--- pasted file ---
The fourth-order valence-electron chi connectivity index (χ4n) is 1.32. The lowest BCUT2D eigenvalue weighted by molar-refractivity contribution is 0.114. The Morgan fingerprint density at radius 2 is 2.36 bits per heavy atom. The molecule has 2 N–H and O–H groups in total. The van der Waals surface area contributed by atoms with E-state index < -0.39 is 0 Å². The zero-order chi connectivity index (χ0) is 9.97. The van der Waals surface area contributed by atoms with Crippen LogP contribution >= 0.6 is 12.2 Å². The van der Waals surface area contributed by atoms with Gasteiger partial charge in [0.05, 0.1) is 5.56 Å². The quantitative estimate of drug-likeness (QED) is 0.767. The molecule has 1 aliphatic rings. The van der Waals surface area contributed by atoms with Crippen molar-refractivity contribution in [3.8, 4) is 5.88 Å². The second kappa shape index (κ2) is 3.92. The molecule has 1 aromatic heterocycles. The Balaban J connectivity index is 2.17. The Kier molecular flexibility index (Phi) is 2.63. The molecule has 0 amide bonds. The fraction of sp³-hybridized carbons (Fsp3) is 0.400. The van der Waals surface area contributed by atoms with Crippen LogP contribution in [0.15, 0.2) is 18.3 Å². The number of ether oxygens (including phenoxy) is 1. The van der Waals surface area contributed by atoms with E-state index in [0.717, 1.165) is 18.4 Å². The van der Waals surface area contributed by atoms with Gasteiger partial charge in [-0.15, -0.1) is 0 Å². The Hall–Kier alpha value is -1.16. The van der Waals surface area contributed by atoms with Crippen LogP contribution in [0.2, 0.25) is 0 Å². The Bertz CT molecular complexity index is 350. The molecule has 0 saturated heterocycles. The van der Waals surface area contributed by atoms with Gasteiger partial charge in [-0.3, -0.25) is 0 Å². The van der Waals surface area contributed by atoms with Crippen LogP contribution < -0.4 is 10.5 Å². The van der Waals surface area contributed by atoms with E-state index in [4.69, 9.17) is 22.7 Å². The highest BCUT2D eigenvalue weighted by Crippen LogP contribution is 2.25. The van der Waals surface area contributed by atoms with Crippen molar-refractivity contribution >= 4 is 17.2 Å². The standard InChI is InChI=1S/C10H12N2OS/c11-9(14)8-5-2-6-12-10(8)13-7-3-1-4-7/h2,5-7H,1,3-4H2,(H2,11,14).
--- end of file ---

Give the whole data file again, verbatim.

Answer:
The fourth-order valence-electron chi connectivity index (χ4n) is 1.32. The lowest BCUT2D eigenvalue weighted by molar-refractivity contribution is 0.114. The Morgan fingerprint density at radius 2 is 2.36 bits per heavy atom. The molecule has 2 N–H and O–H groups in total. The van der Waals surface area contributed by atoms with E-state index < -0.39 is 0 Å². The zero-order chi connectivity index (χ0) is 9.97. The van der Waals surface area contributed by atoms with Crippen LogP contribution >= 0.6 is 12.2 Å². The van der Waals surface area contributed by atoms with Gasteiger partial charge in [0.05, 0.1) is 5.56 Å². The quantitative estimate of drug-likeness (QED) is 0.767. The molecule has 1 aliphatic rings. The van der Waals surface area contributed by atoms with Crippen molar-refractivity contribution in [3.8, 4) is 5.88 Å². The second kappa shape index (κ2) is 3.92. The molecule has 1 aromatic heterocycles. The Balaban J connectivity index is 2.17. The Kier molecular flexibility index (Phi) is 2.63. The molecule has 0 amide bonds. The fraction of sp³-hybridized carbons (Fsp3) is 0.400. The van der Waals surface area contributed by atoms with Crippen LogP contribution in [0.15, 0.2) is 18.3 Å². The number of ether oxygens (including phenoxy) is 1. The van der Waals surface area contributed by atoms with E-state index in [0.717, 1.165) is 18.4 Å². The van der Waals surface area contributed by atoms with Gasteiger partial charge in [-0.15, -0.1) is 0 Å². The Hall–Kier alpha value is -1.16. The van der Waals surface area contributed by atoms with Crippen LogP contribution in [0.2, 0.25) is 0 Å². The Bertz CT molecular complexity index is 350. The molecule has 0 saturated heterocycles. The van der Waals surface area contributed by atoms with Gasteiger partial charge in [-0.3, -0.25) is 0 Å². The van der Waals surface area contributed by atoms with Crippen LogP contribution < -0.4 is 10.5 Å². The van der Waals surface area contributed by atoms with E-state index in [4.69, 9.17) is 22.7 Å². The highest BCUT2D eigenvalue weighted by Crippen LogP contribution is 2.25. The van der Waals surface area contributed by atoms with Crippen molar-refractivity contribution >= 4 is 17.2 Å². The standard InChI is InChI=1S/C10H12N2OS/c11-9(14)8-5-2-6-12-10(8)13-7-3-1-4-7/h2,5-7H,1,3-4H2,(H2,11,14).